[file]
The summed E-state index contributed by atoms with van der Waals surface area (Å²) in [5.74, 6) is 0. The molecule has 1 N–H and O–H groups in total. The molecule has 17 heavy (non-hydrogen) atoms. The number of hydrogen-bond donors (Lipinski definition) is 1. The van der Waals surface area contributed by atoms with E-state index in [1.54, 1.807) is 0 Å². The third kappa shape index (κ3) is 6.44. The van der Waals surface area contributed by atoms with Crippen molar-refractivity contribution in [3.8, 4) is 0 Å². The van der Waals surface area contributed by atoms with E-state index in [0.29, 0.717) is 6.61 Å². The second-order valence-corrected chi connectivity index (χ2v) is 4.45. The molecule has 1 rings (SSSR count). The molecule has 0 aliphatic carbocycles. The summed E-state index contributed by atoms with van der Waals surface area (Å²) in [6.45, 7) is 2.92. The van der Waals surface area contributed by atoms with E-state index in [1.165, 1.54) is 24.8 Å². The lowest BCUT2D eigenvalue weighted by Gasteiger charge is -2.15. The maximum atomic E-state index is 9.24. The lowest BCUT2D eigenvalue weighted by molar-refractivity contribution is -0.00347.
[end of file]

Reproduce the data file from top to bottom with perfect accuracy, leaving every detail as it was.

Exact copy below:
The summed E-state index contributed by atoms with van der Waals surface area (Å²) in [5.74, 6) is 0. The molecule has 1 N–H and O–H groups in total. The molecule has 17 heavy (non-hydrogen) atoms. The number of hydrogen-bond donors (Lipinski definition) is 1. The van der Waals surface area contributed by atoms with E-state index in [1.54, 1.807) is 0 Å². The third kappa shape index (κ3) is 6.44. The van der Waals surface area contributed by atoms with Crippen molar-refractivity contribution in [3.8, 4) is 0 Å². The van der Waals surface area contributed by atoms with E-state index in [0.29, 0.717) is 6.61 Å². The second-order valence-corrected chi connectivity index (χ2v) is 4.45. The molecule has 1 rings (SSSR count). The molecule has 0 aliphatic carbocycles. The summed E-state index contributed by atoms with van der Waals surface area (Å²) in [6.45, 7) is 2.92. The van der Waals surface area contributed by atoms with E-state index in [1.165, 1.54) is 24.8 Å². The lowest BCUT2D eigenvalue weighted by Gasteiger charge is -2.15. The maximum atomic E-state index is 9.24. The lowest BCUT2D eigenvalue weighted by molar-refractivity contribution is -0.00347.